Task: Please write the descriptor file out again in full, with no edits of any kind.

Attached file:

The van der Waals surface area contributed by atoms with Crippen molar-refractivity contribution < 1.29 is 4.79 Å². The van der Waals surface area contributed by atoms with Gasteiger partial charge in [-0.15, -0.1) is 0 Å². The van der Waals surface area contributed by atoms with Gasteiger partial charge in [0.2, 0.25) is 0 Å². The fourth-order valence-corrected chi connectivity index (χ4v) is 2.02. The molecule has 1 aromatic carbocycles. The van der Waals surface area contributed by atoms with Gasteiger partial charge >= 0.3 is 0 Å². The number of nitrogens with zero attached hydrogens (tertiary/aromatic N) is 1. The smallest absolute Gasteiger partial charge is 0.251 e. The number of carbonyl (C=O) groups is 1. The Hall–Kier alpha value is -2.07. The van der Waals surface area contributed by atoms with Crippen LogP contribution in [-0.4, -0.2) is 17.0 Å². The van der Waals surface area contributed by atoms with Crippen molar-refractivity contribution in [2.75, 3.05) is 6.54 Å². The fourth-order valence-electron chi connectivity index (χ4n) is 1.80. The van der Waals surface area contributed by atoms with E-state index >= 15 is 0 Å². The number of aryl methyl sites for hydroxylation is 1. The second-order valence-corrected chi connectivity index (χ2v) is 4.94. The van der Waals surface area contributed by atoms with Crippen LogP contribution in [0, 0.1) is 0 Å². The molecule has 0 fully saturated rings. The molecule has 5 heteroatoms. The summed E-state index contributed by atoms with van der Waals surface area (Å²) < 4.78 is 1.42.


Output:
The van der Waals surface area contributed by atoms with Crippen molar-refractivity contribution < 1.29 is 4.79 Å². The van der Waals surface area contributed by atoms with Gasteiger partial charge in [-0.15, -0.1) is 0 Å². The van der Waals surface area contributed by atoms with Gasteiger partial charge in [0.2, 0.25) is 0 Å². The fourth-order valence-corrected chi connectivity index (χ4v) is 2.02. The molecule has 1 aromatic carbocycles. The van der Waals surface area contributed by atoms with Gasteiger partial charge >= 0.3 is 0 Å². The number of nitrogens with zero attached hydrogens (tertiary/aromatic N) is 1. The smallest absolute Gasteiger partial charge is 0.251 e. The number of carbonyl (C=O) groups is 1. The Hall–Kier alpha value is -2.07. The van der Waals surface area contributed by atoms with Crippen LogP contribution in [-0.4, -0.2) is 17.0 Å². The van der Waals surface area contributed by atoms with Crippen molar-refractivity contribution in [2.75, 3.05) is 6.54 Å². The fourth-order valence-electron chi connectivity index (χ4n) is 1.80. The van der Waals surface area contributed by atoms with E-state index >= 15 is 0 Å². The number of aryl methyl sites for hydroxylation is 1. The second-order valence-corrected chi connectivity index (χ2v) is 4.94. The van der Waals surface area contributed by atoms with Crippen LogP contribution in [0, 0.1) is 0 Å². The molecule has 0 fully saturated rings. The molecule has 5 heteroatoms. The summed E-state index contributed by atoms with van der Waals surface area (Å²) < 4.78 is 1.42.